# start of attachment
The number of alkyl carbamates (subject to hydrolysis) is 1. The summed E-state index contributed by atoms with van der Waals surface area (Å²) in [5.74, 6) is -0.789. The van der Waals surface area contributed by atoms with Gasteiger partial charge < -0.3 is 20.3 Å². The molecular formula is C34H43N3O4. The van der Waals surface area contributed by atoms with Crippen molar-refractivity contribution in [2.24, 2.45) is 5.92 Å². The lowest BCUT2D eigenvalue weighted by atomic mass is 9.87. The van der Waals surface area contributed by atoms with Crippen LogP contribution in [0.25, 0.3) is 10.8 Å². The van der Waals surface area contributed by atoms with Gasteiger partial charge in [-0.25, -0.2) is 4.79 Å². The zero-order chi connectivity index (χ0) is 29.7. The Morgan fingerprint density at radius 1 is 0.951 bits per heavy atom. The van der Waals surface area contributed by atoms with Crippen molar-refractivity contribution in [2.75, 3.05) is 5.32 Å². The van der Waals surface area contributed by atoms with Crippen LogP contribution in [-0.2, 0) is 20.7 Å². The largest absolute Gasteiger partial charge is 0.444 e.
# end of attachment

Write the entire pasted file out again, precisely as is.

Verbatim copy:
The number of alkyl carbamates (subject to hydrolysis) is 1. The summed E-state index contributed by atoms with van der Waals surface area (Å²) in [5.74, 6) is -0.789. The van der Waals surface area contributed by atoms with Gasteiger partial charge < -0.3 is 20.3 Å². The molecular formula is C34H43N3O4. The van der Waals surface area contributed by atoms with Crippen molar-refractivity contribution in [2.24, 2.45) is 5.92 Å². The lowest BCUT2D eigenvalue weighted by atomic mass is 9.87. The van der Waals surface area contributed by atoms with Crippen LogP contribution in [0.25, 0.3) is 10.8 Å². The van der Waals surface area contributed by atoms with Gasteiger partial charge in [-0.25, -0.2) is 4.79 Å². The zero-order chi connectivity index (χ0) is 29.7. The Morgan fingerprint density at radius 1 is 0.951 bits per heavy atom. The van der Waals surface area contributed by atoms with Crippen molar-refractivity contribution in [2.75, 3.05) is 5.32 Å². The van der Waals surface area contributed by atoms with Crippen LogP contribution in [-0.2, 0) is 20.7 Å². The largest absolute Gasteiger partial charge is 0.444 e.